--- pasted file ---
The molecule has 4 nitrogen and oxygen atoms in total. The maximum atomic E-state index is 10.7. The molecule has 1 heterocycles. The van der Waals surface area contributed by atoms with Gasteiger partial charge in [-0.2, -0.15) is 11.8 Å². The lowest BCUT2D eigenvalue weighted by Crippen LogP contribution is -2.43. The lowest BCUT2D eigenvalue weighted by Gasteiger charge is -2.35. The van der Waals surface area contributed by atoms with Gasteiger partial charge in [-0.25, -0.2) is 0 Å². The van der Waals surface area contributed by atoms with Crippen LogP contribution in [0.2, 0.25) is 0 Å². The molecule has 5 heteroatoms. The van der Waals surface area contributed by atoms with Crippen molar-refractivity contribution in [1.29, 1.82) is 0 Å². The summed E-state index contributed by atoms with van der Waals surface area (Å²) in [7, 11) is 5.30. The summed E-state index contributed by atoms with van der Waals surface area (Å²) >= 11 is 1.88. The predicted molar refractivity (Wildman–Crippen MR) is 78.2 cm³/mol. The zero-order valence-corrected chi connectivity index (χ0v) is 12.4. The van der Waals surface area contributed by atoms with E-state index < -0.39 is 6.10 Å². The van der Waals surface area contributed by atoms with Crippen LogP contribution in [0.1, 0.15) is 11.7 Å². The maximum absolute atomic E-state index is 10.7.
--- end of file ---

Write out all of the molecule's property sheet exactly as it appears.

The molecule has 4 nitrogen and oxygen atoms in total. The maximum atomic E-state index is 10.7. The molecule has 1 heterocycles. The van der Waals surface area contributed by atoms with Gasteiger partial charge in [-0.2, -0.15) is 11.8 Å². The lowest BCUT2D eigenvalue weighted by Crippen LogP contribution is -2.43. The lowest BCUT2D eigenvalue weighted by Gasteiger charge is -2.35. The van der Waals surface area contributed by atoms with Gasteiger partial charge in [-0.25, -0.2) is 0 Å². The van der Waals surface area contributed by atoms with Crippen LogP contribution in [0.2, 0.25) is 0 Å². The molecule has 5 heteroatoms. The van der Waals surface area contributed by atoms with Crippen molar-refractivity contribution in [1.29, 1.82) is 0 Å². The summed E-state index contributed by atoms with van der Waals surface area (Å²) in [7, 11) is 5.30. The summed E-state index contributed by atoms with van der Waals surface area (Å²) >= 11 is 1.88. The predicted molar refractivity (Wildman–Crippen MR) is 78.2 cm³/mol. The zero-order valence-corrected chi connectivity index (χ0v) is 12.4. The van der Waals surface area contributed by atoms with E-state index < -0.39 is 6.10 Å². The van der Waals surface area contributed by atoms with Crippen LogP contribution in [0.1, 0.15) is 11.7 Å². The maximum absolute atomic E-state index is 10.7.